Join Date: Jul 2010
Location: Gig Harbor, WA
Thanked 8 Times in 6 Posts
Rep Power: 6
Throw away the list and understand the boat and the process - it becomes part of your (life) routine and you are not wasting grey matter on thoughts other than what you are doing, which is going for a sail.
cheers and good sailing
I used to be a private pilot. Even though my instructors beat into me the concept of using a pre-flight checklist, I figured that eventually I would forgo it. (I was young and stupid at the time). Then I flew with an older buddy of mine who had several tours in Vietnam flying F-4's, then spent time in Iraq (Shah era) teaching the Iranian's how to fly F-14's for Gruman. He ALWAYS used a check list. Every flight, no matter how far, VFH or IFH. I gained a whole new respect for the idea of checklists.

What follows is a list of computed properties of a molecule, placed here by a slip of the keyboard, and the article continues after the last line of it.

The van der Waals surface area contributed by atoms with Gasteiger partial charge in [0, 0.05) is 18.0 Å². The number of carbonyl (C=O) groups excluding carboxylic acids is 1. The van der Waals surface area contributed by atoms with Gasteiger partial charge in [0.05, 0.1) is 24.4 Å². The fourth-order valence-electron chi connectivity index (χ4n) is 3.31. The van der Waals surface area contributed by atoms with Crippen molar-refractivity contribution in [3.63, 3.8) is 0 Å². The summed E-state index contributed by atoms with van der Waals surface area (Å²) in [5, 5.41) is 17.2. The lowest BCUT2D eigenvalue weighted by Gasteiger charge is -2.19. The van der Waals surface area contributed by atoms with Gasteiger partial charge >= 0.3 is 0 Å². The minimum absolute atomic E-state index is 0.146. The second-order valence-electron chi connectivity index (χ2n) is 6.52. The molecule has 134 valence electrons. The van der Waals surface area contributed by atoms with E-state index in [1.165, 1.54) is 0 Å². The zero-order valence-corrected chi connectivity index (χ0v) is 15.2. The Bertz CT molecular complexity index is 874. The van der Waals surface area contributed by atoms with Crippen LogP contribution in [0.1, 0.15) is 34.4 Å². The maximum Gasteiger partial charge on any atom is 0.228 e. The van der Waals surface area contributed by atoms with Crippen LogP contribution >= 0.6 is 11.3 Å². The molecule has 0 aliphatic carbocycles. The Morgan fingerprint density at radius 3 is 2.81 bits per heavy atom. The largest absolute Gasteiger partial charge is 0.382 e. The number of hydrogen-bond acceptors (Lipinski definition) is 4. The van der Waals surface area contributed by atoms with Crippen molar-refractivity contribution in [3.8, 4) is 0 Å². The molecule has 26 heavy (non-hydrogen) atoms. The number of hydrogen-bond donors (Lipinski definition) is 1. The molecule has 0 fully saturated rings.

Having said that, I don't have one for the boat, but I'm working on it. My wife is a list type of person, I'm not. However, with other family on the boat, a checklist seems like a very good idea.
I'll also admit to being distracted one day with my C36 and leaving the marina without opening the engine intake. Now I keep the ignition key looped over the intake seacock. I can't grab the ignition key without at least touching the water intake.
M/V Kinship, North Pacific 43
S/V Legacy, Catalina 400 MkII, Hull #328